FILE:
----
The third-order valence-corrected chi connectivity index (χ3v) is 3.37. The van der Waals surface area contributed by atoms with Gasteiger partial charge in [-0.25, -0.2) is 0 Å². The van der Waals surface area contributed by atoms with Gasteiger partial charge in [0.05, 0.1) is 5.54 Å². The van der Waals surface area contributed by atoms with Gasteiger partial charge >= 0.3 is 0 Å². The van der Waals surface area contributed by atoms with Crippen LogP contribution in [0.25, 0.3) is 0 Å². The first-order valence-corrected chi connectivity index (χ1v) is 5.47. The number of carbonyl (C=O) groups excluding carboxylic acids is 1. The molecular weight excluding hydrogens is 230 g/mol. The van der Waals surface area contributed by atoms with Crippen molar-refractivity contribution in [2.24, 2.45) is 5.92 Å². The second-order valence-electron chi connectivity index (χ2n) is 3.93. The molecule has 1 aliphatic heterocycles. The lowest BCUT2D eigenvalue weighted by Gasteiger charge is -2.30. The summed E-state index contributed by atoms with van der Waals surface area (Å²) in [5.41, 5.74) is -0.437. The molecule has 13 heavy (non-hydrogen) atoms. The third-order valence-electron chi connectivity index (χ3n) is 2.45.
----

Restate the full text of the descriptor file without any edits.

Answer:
The third-order valence-corrected chi connectivity index (χ3v) is 3.37. The van der Waals surface area contributed by atoms with Gasteiger partial charge in [-0.25, -0.2) is 0 Å². The van der Waals surface area contributed by atoms with Gasteiger partial charge in [0.05, 0.1) is 5.54 Å². The van der Waals surface area contributed by atoms with Gasteiger partial charge >= 0.3 is 0 Å². The van der Waals surface area contributed by atoms with Crippen LogP contribution in [0.25, 0.3) is 0 Å². The first-order valence-corrected chi connectivity index (χ1v) is 5.47. The number of carbonyl (C=O) groups excluding carboxylic acids is 1. The molecular weight excluding hydrogens is 230 g/mol. The van der Waals surface area contributed by atoms with Crippen molar-refractivity contribution in [2.24, 2.45) is 5.92 Å². The second-order valence-electron chi connectivity index (χ2n) is 3.93. The molecule has 1 aliphatic heterocycles. The lowest BCUT2D eigenvalue weighted by Gasteiger charge is -2.30. The summed E-state index contributed by atoms with van der Waals surface area (Å²) in [5.41, 5.74) is -0.437. The molecule has 13 heavy (non-hydrogen) atoms. The third-order valence-electron chi connectivity index (χ3n) is 2.45.